WASHINGTON - The National Transportation Safety Board last week left the auto industry largely off the hook in issuing 25 recommendations aimed at reducing highway fatalities and deaths and injuries from airbags.
Despite one dramatic proposal that automakers install crash-data recorders in all new vehicles - similar to the so-called 'black boxes' used in aircraft - the board largely sought to correct Americans' driving habits, not technology.
The key themes: buckle up, and bar children from the front seat.
It called for the states to pass laws requiring children under 13 to always ride in the back seats of vehicles that have them. Such laws already exist in Europe and Australia.
It also urged all states to pass laws that would enable police to pull over and ticket motorists specifically for not wearing seat belts, a statute that only 13 states now have.
Such laws would save 10,000 lives a year, the board estimated.
Industry officials liked the message.
'The NTSB recognizes that to-day's airbag issue is less about technology and more about behavior,' said Andrew Card, president of the American Automobile Manufacturers Association, the Big 3's trade group.
Even recommendations to other government agencies will have little immediate impact on existing efforts to overcome airbag problems, officials said. The National Highway Traffic Safety Administration, for example, was urged to do a far better job of collecting information about seat belt use and airbag performance.
'These recommendations are all consistent with work we are doing on smart airbags,' said Philip Recht, deputy administrator of NHTSA. 'I don't see any inconsistencies.'
The five-member transportation board is an independent agency that investigates accidents and safety issues and makes recommendations to other government entities and the private sector, including automakers. But it has no regulatory authority of its own.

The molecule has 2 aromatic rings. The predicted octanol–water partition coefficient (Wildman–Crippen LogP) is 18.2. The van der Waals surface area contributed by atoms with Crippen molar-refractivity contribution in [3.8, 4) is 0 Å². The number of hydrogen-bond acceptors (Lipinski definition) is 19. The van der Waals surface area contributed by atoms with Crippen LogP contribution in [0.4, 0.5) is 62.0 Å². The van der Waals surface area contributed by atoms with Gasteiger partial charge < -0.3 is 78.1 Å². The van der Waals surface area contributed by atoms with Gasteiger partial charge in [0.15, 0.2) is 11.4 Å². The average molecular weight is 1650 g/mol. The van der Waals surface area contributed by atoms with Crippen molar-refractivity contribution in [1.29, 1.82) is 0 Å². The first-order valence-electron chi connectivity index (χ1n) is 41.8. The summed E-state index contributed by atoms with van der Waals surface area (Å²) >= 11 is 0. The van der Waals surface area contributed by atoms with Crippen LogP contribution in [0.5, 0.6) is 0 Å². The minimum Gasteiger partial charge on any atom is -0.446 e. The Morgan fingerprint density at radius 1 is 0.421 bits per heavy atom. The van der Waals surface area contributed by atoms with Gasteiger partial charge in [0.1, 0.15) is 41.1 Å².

The panel, best known for its investigation of airliner crashes, said last week it had turned its attention to highway accidents not only because of the public outcry over airbag-caused deaths and injuries, especially to children, but also because of the overall death toll on the roads.
'We have the equivalent of a ValuJet (crash) every day in this country,' said board member George Black, referring to highway deaths, which number 42,000 a year.
Meanwhile, NHTSA has determined that airbag deployments have killed 67 people since 1990, including 40 children.
On airbags, the board urged carmakers to consider raising the threshold speed at which the devices deploy so that they would not open in minor accidents. The bags now can be triggered in accidents as low as 10 mph.
George Parker, vice president for engineering at the Association of International Automobile Manufacturers, said car companies are not necessarily opposed to the idea.
But if deployments occur only at higher accident speeds, he cautioned, then engineers might be compelled to make bags open more forcefully, negating recent moves toward lower-powered bags.
Manufacturers are free to set their own deployment threshold as long as vehicles meet the minimum safety standard of protecting an average-sized, unbelted adult in a 30-mph frontal crash.
SHOTS AT NCAP
The board also backed the auto industry's argument that NHTSA's current crash tests, under the New-Car Assessment Program, may not be useful, and may even be counterproductive.
The board said the NCAP ratings, based on crashing vehicles into barriers, may have compelled manufacturers to install excessively powerful airbags, and may not give consumers accurate safety information. The board said NHTSA should consider replacing the crash tests.
NHTSA already has asked for public comment on whether vehicles should be given overall crashworthiness ratings. But Recht defended NCAP as 'a very popular consumer information program that has been duplicated around the world.'
The transportation board did not specifically address two of the most controversial questions surrounding airbags - whether any motorist who wants airbags disconnected should be allowed to do so and whether the basic safety standard for airbag performance should be rewritten.
Barry Felrice, director of regulatory affairs for the AAMA, said the car companies will have to give the safety board's recommendation on black boxes considerable thought.
'What do we need to know to make vehicles safer?' asked Felrice rhetorically. 'And who is going to have access to it? These are just some of the questions.'